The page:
I was confused at first by the “2+BR”, but if the 3rd floor in 2006 was “published in over 9 architectural magazines and books” it was likely in pretty sweet, well-considered condition.

Step Three. I couldn’t have done this if the architect hasn’t been identified, but The Google found the guy and this residential project pretty easily. Remember the name of the seller in 2006? Hence, the “K-Loft”, described (click on the grey strip on the left; my emphasis added) in architect-speak as follows:

The renovation of a residential Chelsea loft preserves the lofty expanse of existing space, while providing its occupants, two artists and their child, with two bedrooms, two bathrooms, a combined living and dining area open to a large kitchen, and workspaces for sculpture and printmaking. The architectural resolution centers on a unifying spatial theme not unlike a traditional courtyard house. The central spatial feature of two large sculptural elements is elaborated by architectural variation, within a soaring barrel-vaulted space.

Inside the 2,100 square foot rectangular loft, at the front, a central foyer leads into an artist’s studio, with a new bathroom expanded from its original configuration. A separate entrance leads to a piazza- like interior for living and dining, which includes a large open kitchen. Nestled at back are the family’s private quarters, including two spacious bedrooms, and a large bathroom. An antechamber outside the bedrooms, spacious enough for a private moment, or conversation, improvises space between more personal areas and the large expanse of living room.

Sculptural forms, defining the design of the kitchen, bathrooms, and bedrooms, undulate rhythmically beneath an existing vaulted brick ceiling; geometric spaces, within cabinetry, provide sculptural movement across transitive surfaces. A balance of materiality, extended further by honey-colored wood furniture, light fixtures, and cabinetry, moves across walls, and around doorframes, emphasizing and protecting corners and edges. Each interior design element echoes the planar inflections of the architectural design, fabricated at the same high-level of craftsmanship, producing a composed atmosphere. A combination of delicate lighting against the substantial brick ceiling, smaller lateral light sources, and tinted transom windowpanes, introduce an essence of the ephemeral into an otherwise solidly constructed space.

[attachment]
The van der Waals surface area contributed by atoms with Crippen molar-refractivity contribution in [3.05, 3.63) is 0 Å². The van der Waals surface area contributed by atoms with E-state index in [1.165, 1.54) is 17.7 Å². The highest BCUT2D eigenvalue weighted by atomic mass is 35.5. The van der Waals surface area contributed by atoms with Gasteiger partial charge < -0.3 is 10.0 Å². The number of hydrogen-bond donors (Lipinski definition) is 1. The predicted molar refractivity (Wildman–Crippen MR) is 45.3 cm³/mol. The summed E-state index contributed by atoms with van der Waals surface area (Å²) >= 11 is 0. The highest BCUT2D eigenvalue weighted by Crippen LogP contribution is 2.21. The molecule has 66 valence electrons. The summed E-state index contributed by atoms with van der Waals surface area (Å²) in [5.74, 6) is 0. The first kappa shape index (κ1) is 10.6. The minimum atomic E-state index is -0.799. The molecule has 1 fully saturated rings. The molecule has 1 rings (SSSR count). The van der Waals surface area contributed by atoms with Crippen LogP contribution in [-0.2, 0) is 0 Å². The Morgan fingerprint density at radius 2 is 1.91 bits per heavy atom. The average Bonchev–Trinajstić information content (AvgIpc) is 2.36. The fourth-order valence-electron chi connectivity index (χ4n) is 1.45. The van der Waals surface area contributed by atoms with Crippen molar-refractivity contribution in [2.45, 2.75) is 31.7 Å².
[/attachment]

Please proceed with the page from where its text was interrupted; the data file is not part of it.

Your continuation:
To answer the question in the sub-head above: the sort of Manhattan loft owner who puts a dark living room in the middle of the loft is an artist, who needs the front light for an artist’s studio. (Or two.) Of course!

Step Four. It is obvious that the architect’s interior photos are very different from the recent listing photos. What I’d love to know is how different the loft looked in 2006.

all the flourishes (“the planar inflections of architectural design”) aside, even the kitchen configuration is different, 1995 to 2015

Going top-level (for once!), my guess is that the client who commissioned the architectural flourishes in 1995 had made some changes to the decor before selling it in 2006, but not to the shape or room count or placement. Whatever changes that 1995-2006 owner made, the logic of the design was sufficiently compelling for the 2006-2015 owner to keep it except to trade the front artist studios into a master suite.